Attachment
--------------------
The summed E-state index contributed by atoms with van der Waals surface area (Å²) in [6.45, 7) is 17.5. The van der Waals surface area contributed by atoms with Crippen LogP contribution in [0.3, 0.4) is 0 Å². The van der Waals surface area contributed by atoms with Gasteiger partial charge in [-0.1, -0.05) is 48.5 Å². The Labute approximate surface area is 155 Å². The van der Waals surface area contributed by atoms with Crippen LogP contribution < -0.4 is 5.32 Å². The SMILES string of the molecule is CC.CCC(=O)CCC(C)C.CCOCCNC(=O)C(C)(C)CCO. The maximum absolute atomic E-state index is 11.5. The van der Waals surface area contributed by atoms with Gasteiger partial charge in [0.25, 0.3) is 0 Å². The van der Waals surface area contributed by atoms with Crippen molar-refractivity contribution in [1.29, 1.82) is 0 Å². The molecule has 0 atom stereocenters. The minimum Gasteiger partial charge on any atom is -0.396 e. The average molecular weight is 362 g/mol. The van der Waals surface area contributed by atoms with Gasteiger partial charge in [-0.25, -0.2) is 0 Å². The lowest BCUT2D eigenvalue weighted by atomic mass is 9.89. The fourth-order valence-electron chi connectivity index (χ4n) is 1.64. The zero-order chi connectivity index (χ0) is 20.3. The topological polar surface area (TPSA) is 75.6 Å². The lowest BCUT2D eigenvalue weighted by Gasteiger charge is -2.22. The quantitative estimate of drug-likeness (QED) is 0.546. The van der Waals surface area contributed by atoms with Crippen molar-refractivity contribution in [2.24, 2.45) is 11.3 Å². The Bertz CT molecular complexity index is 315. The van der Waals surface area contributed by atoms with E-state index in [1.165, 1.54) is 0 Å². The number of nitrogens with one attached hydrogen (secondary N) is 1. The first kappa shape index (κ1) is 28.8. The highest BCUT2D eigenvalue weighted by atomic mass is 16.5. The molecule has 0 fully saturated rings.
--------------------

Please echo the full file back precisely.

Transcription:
The summed E-state index contributed by atoms with van der Waals surface area (Å²) in [6.45, 7) is 17.5. The van der Waals surface area contributed by atoms with Crippen LogP contribution in [0.3, 0.4) is 0 Å². The van der Waals surface area contributed by atoms with Gasteiger partial charge in [-0.1, -0.05) is 48.5 Å². The Labute approximate surface area is 155 Å². The van der Waals surface area contributed by atoms with Crippen LogP contribution < -0.4 is 5.32 Å². The SMILES string of the molecule is CC.CCC(=O)CCC(C)C.CCOCCNC(=O)C(C)(C)CCO. The maximum absolute atomic E-state index is 11.5. The van der Waals surface area contributed by atoms with Gasteiger partial charge in [0.25, 0.3) is 0 Å². The van der Waals surface area contributed by atoms with Crippen molar-refractivity contribution in [1.29, 1.82) is 0 Å². The molecule has 0 atom stereocenters. The minimum Gasteiger partial charge on any atom is -0.396 e. The average molecular weight is 362 g/mol. The van der Waals surface area contributed by atoms with Gasteiger partial charge in [-0.25, -0.2) is 0 Å². The lowest BCUT2D eigenvalue weighted by atomic mass is 9.89. The fourth-order valence-electron chi connectivity index (χ4n) is 1.64. The zero-order chi connectivity index (χ0) is 20.3. The topological polar surface area (TPSA) is 75.6 Å². The lowest BCUT2D eigenvalue weighted by Gasteiger charge is -2.22. The quantitative estimate of drug-likeness (QED) is 0.546. The van der Waals surface area contributed by atoms with Crippen molar-refractivity contribution in [2.24, 2.45) is 11.3 Å². The Bertz CT molecular complexity index is 315. The van der Waals surface area contributed by atoms with E-state index in [1.165, 1.54) is 0 Å². The number of nitrogens with one attached hydrogen (secondary N) is 1. The first kappa shape index (κ1) is 28.8. The highest BCUT2D eigenvalue weighted by atomic mass is 16.5. The molecule has 0 fully saturated rings.